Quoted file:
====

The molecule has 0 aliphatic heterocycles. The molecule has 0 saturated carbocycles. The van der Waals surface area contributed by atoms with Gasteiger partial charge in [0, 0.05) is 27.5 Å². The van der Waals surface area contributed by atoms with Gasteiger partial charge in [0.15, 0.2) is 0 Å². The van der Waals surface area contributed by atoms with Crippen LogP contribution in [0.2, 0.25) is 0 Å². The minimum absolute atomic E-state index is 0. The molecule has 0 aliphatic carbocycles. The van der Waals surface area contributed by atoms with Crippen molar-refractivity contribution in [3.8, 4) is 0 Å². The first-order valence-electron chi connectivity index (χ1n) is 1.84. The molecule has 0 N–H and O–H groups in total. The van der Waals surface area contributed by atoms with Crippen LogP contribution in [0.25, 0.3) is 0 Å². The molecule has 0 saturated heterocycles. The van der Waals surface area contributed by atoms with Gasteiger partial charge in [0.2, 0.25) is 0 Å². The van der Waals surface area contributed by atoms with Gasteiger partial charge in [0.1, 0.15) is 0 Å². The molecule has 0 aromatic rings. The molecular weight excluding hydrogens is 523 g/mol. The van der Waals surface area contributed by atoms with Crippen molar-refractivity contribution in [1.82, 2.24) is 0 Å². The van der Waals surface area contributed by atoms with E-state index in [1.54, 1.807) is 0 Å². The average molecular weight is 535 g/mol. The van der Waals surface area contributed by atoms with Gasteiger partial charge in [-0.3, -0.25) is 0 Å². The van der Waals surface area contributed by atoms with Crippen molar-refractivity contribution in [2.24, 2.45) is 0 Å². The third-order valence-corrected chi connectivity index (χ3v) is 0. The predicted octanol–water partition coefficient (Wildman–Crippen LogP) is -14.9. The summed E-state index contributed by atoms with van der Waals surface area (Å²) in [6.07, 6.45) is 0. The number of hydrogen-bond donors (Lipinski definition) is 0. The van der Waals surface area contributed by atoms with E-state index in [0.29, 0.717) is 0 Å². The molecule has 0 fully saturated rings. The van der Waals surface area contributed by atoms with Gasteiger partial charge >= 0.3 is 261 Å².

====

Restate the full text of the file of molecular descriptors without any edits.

The molecule has 0 aliphatic heterocycles. The molecule has 0 saturated carbocycles. The van der Waals surface area contributed by atoms with Gasteiger partial charge in [0, 0.05) is 27.5 Å². The van der Waals surface area contributed by atoms with Gasteiger partial charge in [0.15, 0.2) is 0 Å². The van der Waals surface area contributed by atoms with Crippen LogP contribution in [0.2, 0.25) is 0 Å². The minimum absolute atomic E-state index is 0. The molecule has 0 aliphatic carbocycles. The van der Waals surface area contributed by atoms with Crippen molar-refractivity contribution in [3.8, 4) is 0 Å². The first-order valence-electron chi connectivity index (χ1n) is 1.84. The molecule has 0 N–H and O–H groups in total. The van der Waals surface area contributed by atoms with Crippen LogP contribution in [0.25, 0.3) is 0 Å². The molecule has 0 saturated heterocycles. The van der Waals surface area contributed by atoms with Gasteiger partial charge in [0.2, 0.25) is 0 Å². The van der Waals surface area contributed by atoms with Gasteiger partial charge in [0.1, 0.15) is 0 Å². The molecule has 0 aromatic rings. The molecular weight excluding hydrogens is 523 g/mol. The van der Waals surface area contributed by atoms with Crippen molar-refractivity contribution in [1.82, 2.24) is 0 Å². The van der Waals surface area contributed by atoms with E-state index in [1.54, 1.807) is 0 Å². The average molecular weight is 535 g/mol. The van der Waals surface area contributed by atoms with Gasteiger partial charge in [-0.3, -0.25) is 0 Å². The van der Waals surface area contributed by atoms with Crippen molar-refractivity contribution in [2.24, 2.45) is 0 Å². The third-order valence-corrected chi connectivity index (χ3v) is 0. The predicted octanol–water partition coefficient (Wildman–Crippen LogP) is -14.9. The summed E-state index contributed by atoms with van der Waals surface area (Å²) in [6.07, 6.45) is 0. The number of hydrogen-bond donors (Lipinski definition) is 0. The van der Waals surface area contributed by atoms with E-state index in [0.29, 0.717) is 0 Å². The molecule has 0 fully saturated rings. The van der Waals surface area contributed by atoms with Gasteiger partial charge >= 0.3 is 261 Å².